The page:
Eating is a behaviour that is largely controlled by the people with whomwe live, work or socialise with, places in which we carry out our daily lives and how we deal with emotions. Being aware of this and making changes to positively affect these behaviours is vitally important in the quest to control our weight.
Although we all love a good quality home cooked meal, the reality is that we cannot always eat at home and consume only food that we prepare ourselves. Our busy modern lives unfortunately dictate that at some point in time, you will be eating out. This may be due to work requirements, special events or simply picking up some take away on the way home to avoid cooking.
Eating out can test your resolve as far as healthy eating goes. If you only eat out once a month it’s not so much of an issue but if you eat out regularly, good choices are critical.
Follow these tips to survive the temptations:
• Don’t do it when you’re ravenously hungry – If you know you will be eating out, consume a small, healthy, low kilojoule, protein rich snack before you leave. Then go easy when you’re out
• Do some extra exercise – Preferably beforehand and if possible, walk to dinner. If not, park away from the front door and walk a comfortable distance to the restaurant instead of spending that extra 5 minutes driving around looking for the bonus park directly at the front
• Drink water – Before you leave home and before you order, drink some water to help fill your stomach. It also contains no kilojoules as opposed to alcohol.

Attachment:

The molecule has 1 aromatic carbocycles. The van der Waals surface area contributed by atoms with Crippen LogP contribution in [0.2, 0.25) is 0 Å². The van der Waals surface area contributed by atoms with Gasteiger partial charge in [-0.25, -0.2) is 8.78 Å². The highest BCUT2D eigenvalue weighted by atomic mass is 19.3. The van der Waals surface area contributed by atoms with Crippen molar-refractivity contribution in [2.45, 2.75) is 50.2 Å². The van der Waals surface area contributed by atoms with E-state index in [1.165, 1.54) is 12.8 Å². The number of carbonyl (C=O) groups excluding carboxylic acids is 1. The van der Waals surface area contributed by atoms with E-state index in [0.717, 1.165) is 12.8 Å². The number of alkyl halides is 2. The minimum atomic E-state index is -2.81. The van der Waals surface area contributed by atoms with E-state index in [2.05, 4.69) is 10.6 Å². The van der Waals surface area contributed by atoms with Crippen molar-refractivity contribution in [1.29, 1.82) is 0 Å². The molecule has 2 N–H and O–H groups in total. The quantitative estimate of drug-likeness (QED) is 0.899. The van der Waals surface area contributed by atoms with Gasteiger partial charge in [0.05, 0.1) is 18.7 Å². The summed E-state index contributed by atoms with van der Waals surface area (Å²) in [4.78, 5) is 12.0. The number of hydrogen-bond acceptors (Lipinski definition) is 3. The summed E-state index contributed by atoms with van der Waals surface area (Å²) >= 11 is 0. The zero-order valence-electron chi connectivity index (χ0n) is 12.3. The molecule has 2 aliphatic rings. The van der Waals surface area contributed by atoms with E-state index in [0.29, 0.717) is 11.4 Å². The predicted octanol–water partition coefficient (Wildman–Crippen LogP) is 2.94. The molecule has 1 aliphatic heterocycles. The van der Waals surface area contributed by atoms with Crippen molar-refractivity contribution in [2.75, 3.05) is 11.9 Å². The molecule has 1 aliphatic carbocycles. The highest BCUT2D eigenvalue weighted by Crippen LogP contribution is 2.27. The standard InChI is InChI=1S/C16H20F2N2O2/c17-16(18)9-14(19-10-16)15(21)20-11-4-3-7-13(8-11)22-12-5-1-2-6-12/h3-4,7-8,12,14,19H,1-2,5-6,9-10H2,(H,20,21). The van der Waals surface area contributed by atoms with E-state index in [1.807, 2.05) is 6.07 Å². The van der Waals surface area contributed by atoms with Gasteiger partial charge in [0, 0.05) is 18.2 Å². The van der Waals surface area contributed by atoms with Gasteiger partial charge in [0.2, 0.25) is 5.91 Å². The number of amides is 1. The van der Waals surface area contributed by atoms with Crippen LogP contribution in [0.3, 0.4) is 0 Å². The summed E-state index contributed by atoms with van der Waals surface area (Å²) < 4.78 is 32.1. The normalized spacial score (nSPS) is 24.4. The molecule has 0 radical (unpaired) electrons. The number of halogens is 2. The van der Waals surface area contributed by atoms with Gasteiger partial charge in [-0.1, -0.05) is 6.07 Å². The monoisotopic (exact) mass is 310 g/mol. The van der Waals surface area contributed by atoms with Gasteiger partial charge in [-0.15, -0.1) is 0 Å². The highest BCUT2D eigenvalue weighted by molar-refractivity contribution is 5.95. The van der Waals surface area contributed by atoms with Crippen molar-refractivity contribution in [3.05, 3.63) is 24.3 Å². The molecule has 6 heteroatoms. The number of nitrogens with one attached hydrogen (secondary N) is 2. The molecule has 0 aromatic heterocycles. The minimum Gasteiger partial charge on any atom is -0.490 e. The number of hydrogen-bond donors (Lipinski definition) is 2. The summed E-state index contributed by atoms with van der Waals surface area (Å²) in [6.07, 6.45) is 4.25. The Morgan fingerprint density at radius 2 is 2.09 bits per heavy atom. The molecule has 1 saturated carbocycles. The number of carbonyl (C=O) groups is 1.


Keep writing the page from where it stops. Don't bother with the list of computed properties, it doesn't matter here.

• Bypass the bread – Unless it’s of the extraordinary that you have never tasted before or its only small and low GI
• Order like you cook at home – Select the meal with low GI carbs, plenty of vegetables or salad and adequate protein. Alternatively, select the ingredients listed in other dishes and ask them to create the meal for you
• Halve the size – Order an entrée for your main or specify just an entrée size of your selected main
• Hold the fries – Replace the chips with salad or veggies. Alternatively just ask for no fries. This simple request may help you save over 1,000kJ
• Pace yourself – Order one course at a time. This will give you time to decide whether you really need to have the next one
• Sauce on the side – Ask for sauces separately. Normally high in kilojoules and fat, this allows you to add it as required
• Take your time – Relax, eat slowly and enjoy the fact that you don’t have to do the cooking or cleaning up
• You don’t have to finish everything on your plate – Although your mum always taught you differently, it’s OK to leave food on your plate. You don’t have to go home feeling like a stuffed walrus
• Choose your drinks carefully – Remember that soda water and mineral water contain no kilojoules, fruit juices and sugary drinks contain moderate amounts and alcohol contains a high level of empty kilojoules. Combining alcohol and mixers together like in a vodka and orange juice increase the kilojoule content significantly
• Share the dessert – If you really want it, why not let someone experience it with you
• Walk it off – After a restaurant meal, walk home or after some at home take away, walk the dog
• Only eat until you are 80% full – ‘hara hachi bu’ is a Confucian teaching that instructs people to eat until they are 80% full. The Okinawans of Japan, practise ‘hara hachi bu’ and have the world’s highest proportion of centenarians, at approximately 50 per 100,000 people. Now there’s something to think about… See you next month!
Thanks for sharing Duncan and if you are looking to kickstart your own fitter future you can drop in to see him at either Coffs Coast Health Club Toormina or Moonee! You can also contact him directly on 0411 103 867 or Facebook to get started today.